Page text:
Today’s marketer faces a daunting task. Customers expect a relevant personalized experience from the brands they interact with. Yet, consumers are interacting with brands across a variety of touchpoints, devices and social channels. It seems like no two customer journeys are exactly the same. The challenge is for marketers to understand the journey through purchase, use and recommendation.
Minding the Gap
The gap is starting to widen. There is no such thing as merely meeting expectations. You either exceed the expectations of your customer or you fall short. It is similar to being on time. No one is ever on time. You are either early… or you are late. And today’s brands are late to the party. Research shows:
– 76% of customers expect companies to understand their needs
– 80% feel that brands do not recognize them as individuals
– only 35% of customers say that the communications they receive from their favorite brands is relevant
In order to address this imbalance, IBM Commerce recently introduced new analytics and design capabilities as part of their IBM Marketing Cloud. Their aim is to allow brands to turn insights about the customer journey into actions. Helping companies develop a critical skill that Trendwatching.com calls info-sense.
According to Deepak Advani, General Manager of IBM Commerce, “IBM is providing innovations such as customer journey analytics to allow marketers to gain insight into customers at depths that they never imagined just a few years ago. Teams can turn these insights into campaigns to deliver powerful experiences that engage customers in context and ultimately build advocacy.”
1/2″ Holes, Not 1/2″ Drill Bits
I had the opportunity to sit down with Ken Bisconti at the IBM Amplify Conference in San Diego. Ken is the IBM business leader that oversees both Core Metrics and Tealeaf products. I asked Ken what the top tip for marketers looking to leverage analytics. His answer was simple. Ken advised to start by thinking about the problem you are trying to solve for the customer. Linda Ireland of Aveus has a similar viewpoint. She uses the analogy of selling a 1/2″ drill bit. The bit itself is not useful or valuable to the potential customer. It only is relevant because it solves a problem. The customer needs 1/2″ holes. It’s not about what you sell, its about the problem you solve.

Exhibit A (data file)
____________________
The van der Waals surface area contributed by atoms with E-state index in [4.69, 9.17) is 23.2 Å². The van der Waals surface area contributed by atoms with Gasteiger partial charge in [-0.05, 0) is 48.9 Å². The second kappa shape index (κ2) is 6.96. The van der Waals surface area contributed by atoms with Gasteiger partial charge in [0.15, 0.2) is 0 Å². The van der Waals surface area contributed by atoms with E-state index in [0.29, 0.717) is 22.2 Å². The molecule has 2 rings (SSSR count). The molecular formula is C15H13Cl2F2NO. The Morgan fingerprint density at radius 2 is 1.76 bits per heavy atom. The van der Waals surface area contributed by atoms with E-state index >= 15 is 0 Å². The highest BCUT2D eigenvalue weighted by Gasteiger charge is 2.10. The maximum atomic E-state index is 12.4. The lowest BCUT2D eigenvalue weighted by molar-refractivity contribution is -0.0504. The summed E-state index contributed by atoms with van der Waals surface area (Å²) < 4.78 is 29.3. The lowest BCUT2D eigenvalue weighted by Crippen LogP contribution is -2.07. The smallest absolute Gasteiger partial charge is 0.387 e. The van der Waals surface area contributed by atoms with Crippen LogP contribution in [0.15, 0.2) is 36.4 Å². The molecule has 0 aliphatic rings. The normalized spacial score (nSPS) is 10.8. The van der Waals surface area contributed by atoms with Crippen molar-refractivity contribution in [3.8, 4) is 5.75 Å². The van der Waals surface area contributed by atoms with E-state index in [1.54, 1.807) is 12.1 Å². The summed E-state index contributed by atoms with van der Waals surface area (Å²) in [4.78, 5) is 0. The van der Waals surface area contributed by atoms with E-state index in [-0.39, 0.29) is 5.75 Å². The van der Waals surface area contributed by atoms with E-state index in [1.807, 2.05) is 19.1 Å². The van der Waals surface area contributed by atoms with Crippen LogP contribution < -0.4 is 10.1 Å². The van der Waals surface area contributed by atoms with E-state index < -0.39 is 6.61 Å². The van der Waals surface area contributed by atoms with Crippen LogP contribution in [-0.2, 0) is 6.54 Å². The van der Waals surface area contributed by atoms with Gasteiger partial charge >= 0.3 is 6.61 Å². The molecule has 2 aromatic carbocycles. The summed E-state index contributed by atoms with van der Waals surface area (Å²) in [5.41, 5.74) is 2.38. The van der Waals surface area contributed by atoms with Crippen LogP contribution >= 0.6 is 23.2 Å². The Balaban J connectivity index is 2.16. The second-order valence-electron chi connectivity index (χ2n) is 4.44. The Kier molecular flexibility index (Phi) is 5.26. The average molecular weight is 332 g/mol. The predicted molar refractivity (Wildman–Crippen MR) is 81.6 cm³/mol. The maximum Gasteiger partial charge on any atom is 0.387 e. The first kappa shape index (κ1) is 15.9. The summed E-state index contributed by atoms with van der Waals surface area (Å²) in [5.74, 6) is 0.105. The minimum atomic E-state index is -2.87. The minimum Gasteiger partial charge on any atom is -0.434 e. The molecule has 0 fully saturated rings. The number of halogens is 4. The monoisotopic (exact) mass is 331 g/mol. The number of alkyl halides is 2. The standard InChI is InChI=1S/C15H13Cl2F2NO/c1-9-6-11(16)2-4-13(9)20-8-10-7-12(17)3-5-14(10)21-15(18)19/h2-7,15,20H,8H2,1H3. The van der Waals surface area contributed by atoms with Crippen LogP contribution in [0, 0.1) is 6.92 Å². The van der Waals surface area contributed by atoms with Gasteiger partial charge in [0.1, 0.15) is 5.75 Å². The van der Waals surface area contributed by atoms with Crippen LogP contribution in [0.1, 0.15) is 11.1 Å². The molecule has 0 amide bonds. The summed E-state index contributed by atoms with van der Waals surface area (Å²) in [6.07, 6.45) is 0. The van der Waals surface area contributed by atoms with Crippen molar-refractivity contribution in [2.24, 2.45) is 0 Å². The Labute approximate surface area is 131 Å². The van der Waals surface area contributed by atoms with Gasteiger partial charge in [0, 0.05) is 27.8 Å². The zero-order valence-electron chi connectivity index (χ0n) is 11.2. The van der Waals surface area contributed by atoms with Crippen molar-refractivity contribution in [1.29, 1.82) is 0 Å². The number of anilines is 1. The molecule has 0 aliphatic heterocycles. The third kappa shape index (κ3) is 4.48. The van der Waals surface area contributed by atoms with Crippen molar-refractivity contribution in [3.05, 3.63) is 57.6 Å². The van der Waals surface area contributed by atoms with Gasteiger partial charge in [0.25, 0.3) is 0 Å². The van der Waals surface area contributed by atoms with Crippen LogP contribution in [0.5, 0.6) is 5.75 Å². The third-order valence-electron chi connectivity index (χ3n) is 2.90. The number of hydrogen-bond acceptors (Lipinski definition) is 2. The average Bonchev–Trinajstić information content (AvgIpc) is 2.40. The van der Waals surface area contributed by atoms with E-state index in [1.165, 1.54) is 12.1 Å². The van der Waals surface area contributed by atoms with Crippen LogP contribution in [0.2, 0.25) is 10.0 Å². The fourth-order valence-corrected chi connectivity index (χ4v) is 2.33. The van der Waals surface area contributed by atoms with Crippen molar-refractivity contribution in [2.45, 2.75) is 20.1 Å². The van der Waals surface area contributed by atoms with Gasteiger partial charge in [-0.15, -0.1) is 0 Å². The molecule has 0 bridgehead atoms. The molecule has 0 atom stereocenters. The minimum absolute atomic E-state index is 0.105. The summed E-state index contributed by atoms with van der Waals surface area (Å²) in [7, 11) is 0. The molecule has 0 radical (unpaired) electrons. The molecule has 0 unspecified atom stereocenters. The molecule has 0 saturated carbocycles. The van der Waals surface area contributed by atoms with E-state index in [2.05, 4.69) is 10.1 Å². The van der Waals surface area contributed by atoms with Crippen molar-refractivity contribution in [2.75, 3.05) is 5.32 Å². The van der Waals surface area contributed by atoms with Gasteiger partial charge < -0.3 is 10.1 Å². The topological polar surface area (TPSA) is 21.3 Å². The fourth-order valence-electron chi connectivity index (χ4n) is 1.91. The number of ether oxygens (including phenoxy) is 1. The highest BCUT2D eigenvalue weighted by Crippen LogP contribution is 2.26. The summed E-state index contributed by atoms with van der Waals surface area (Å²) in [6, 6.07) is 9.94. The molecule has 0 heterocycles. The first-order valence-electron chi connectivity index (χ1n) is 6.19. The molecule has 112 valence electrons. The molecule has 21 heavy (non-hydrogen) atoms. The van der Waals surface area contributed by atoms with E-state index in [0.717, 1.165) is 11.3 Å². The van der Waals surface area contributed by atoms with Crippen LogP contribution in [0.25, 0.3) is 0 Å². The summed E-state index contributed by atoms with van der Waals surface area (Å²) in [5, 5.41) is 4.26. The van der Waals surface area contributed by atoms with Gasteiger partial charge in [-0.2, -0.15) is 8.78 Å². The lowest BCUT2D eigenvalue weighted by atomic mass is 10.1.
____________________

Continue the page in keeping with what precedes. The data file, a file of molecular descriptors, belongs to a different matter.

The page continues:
Case in Point: Homebase
Homebase is one of the UK’s biggest home and garden retailers. With nearly 40,000 products on sale, the company understands that its not just about guiding its customers towards the right products. It’s about finding ways to help them towards the successful completion of their home improvement projects. Homebase has partnered with IBM Commerce to tailor the experience to provide advice and inspiration across over 150 projects.
IBM has helped Homebase by leveraging analytics to understand and anticipate customer needs whether its online, in-store or via mobile. According to Homebase Marketing Director Jo Kendrick, the company has “transformed its digital presence into an interactive inspirational showroom that guides them [customers] through all their home improvement needs.”
As a result of the partnership, Homebase is experiencing double-digit sales growth on all of its digital channels and a 30% increase in online visitors. Kendrick puts it best, “It’s not just about selling wood, nails or screws, its about helping our customers live in a home they really love.”
Today’s Lagniappe (a little something extra thrown in for good measure) – I had the opportunity to present at the IBM Amplify Conference as a futurist. I gave a five minute Ignite Presentation on the concept of Info-Sense and a Blue Goldfish. Here is a slideshare of the presentation:
This article was written by Stan Phelps from Forbes and was legally licensed through the NewsCred publisher network.